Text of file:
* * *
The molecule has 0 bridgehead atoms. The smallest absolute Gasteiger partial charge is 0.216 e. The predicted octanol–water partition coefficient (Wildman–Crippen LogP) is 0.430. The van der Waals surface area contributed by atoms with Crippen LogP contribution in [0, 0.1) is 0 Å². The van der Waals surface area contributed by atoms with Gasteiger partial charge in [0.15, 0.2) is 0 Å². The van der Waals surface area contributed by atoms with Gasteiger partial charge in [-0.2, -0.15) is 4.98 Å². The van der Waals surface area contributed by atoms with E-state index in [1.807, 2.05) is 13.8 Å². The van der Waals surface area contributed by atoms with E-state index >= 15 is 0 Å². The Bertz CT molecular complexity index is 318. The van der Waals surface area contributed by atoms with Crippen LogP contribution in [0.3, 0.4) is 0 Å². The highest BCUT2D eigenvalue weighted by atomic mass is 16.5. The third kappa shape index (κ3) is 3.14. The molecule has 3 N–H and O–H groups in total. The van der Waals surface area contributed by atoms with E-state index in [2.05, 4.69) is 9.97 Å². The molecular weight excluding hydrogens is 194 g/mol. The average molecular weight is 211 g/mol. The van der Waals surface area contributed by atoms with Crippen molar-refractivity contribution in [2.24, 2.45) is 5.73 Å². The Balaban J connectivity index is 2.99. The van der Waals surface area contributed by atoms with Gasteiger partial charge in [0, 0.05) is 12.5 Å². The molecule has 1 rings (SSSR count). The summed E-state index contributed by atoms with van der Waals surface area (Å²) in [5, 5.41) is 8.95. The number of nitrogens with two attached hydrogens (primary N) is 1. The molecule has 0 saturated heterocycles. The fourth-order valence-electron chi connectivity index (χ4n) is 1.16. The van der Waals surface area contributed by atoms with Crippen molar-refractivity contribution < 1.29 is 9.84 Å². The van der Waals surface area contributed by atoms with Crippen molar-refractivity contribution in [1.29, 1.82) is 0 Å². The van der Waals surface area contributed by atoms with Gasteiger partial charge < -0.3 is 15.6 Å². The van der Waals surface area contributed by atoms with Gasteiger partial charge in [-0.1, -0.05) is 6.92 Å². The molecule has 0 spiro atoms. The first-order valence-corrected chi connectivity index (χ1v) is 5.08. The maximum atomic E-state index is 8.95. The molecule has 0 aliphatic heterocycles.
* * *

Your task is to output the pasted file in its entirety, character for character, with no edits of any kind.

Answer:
The molecule has 0 bridgehead atoms. The smallest absolute Gasteiger partial charge is 0.216 e. The predicted octanol–water partition coefficient (Wildman–Crippen LogP) is 0.430. The van der Waals surface area contributed by atoms with Crippen LogP contribution in [0, 0.1) is 0 Å². The van der Waals surface area contributed by atoms with Gasteiger partial charge in [0.15, 0.2) is 0 Å². The van der Waals surface area contributed by atoms with Gasteiger partial charge in [-0.2, -0.15) is 4.98 Å². The van der Waals surface area contributed by atoms with E-state index in [1.807, 2.05) is 13.8 Å². The van der Waals surface area contributed by atoms with E-state index >= 15 is 0 Å². The Bertz CT molecular complexity index is 318. The van der Waals surface area contributed by atoms with Crippen LogP contribution in [0.3, 0.4) is 0 Å². The highest BCUT2D eigenvalue weighted by atomic mass is 16.5. The third kappa shape index (κ3) is 3.14. The molecule has 3 N–H and O–H groups in total. The van der Waals surface area contributed by atoms with E-state index in [2.05, 4.69) is 9.97 Å². The molecular weight excluding hydrogens is 194 g/mol. The average molecular weight is 211 g/mol. The van der Waals surface area contributed by atoms with Crippen molar-refractivity contribution in [2.24, 2.45) is 5.73 Å². The Balaban J connectivity index is 2.99. The van der Waals surface area contributed by atoms with Gasteiger partial charge in [0, 0.05) is 12.5 Å². The molecule has 1 rings (SSSR count). The summed E-state index contributed by atoms with van der Waals surface area (Å²) in [5, 5.41) is 8.95. The number of nitrogens with two attached hydrogens (primary N) is 1. The molecule has 0 saturated heterocycles. The fourth-order valence-electron chi connectivity index (χ4n) is 1.16. The van der Waals surface area contributed by atoms with Crippen molar-refractivity contribution < 1.29 is 9.84 Å². The van der Waals surface area contributed by atoms with Crippen molar-refractivity contribution in [1.29, 1.82) is 0 Å². The van der Waals surface area contributed by atoms with Gasteiger partial charge < -0.3 is 15.6 Å². The van der Waals surface area contributed by atoms with Gasteiger partial charge in [-0.1, -0.05) is 6.92 Å². The molecule has 0 spiro atoms. The first-order valence-corrected chi connectivity index (χ1v) is 5.08. The maximum atomic E-state index is 8.95. The molecule has 0 aliphatic heterocycles.